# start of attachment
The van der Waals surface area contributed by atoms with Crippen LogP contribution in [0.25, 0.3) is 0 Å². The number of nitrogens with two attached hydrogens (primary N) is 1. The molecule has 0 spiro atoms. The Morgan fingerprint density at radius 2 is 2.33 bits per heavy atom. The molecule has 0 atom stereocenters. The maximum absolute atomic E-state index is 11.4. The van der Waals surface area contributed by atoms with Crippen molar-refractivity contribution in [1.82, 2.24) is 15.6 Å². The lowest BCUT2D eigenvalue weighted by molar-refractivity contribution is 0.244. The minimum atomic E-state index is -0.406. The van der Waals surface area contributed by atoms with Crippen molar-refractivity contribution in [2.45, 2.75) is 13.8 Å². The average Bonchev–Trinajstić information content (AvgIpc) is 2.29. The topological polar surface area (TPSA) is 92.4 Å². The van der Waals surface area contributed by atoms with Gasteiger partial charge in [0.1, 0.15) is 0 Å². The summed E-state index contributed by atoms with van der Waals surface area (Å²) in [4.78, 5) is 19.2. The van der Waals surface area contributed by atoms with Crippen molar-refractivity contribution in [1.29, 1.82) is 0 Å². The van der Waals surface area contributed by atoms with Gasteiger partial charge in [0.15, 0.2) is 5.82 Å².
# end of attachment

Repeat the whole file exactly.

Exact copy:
The van der Waals surface area contributed by atoms with Crippen LogP contribution in [0.25, 0.3) is 0 Å². The number of nitrogens with two attached hydrogens (primary N) is 1. The molecule has 0 spiro atoms. The Morgan fingerprint density at radius 2 is 2.33 bits per heavy atom. The molecule has 0 atom stereocenters. The maximum absolute atomic E-state index is 11.4. The van der Waals surface area contributed by atoms with Crippen molar-refractivity contribution in [1.82, 2.24) is 15.6 Å². The lowest BCUT2D eigenvalue weighted by molar-refractivity contribution is 0.244. The minimum atomic E-state index is -0.406. The van der Waals surface area contributed by atoms with Crippen molar-refractivity contribution in [2.45, 2.75) is 13.8 Å². The average Bonchev–Trinajstić information content (AvgIpc) is 2.29. The topological polar surface area (TPSA) is 92.4 Å². The van der Waals surface area contributed by atoms with Gasteiger partial charge in [0.1, 0.15) is 0 Å². The summed E-state index contributed by atoms with van der Waals surface area (Å²) in [4.78, 5) is 19.2. The van der Waals surface area contributed by atoms with Crippen molar-refractivity contribution in [1.29, 1.82) is 0 Å². The van der Waals surface area contributed by atoms with Gasteiger partial charge in [0.15, 0.2) is 5.82 Å².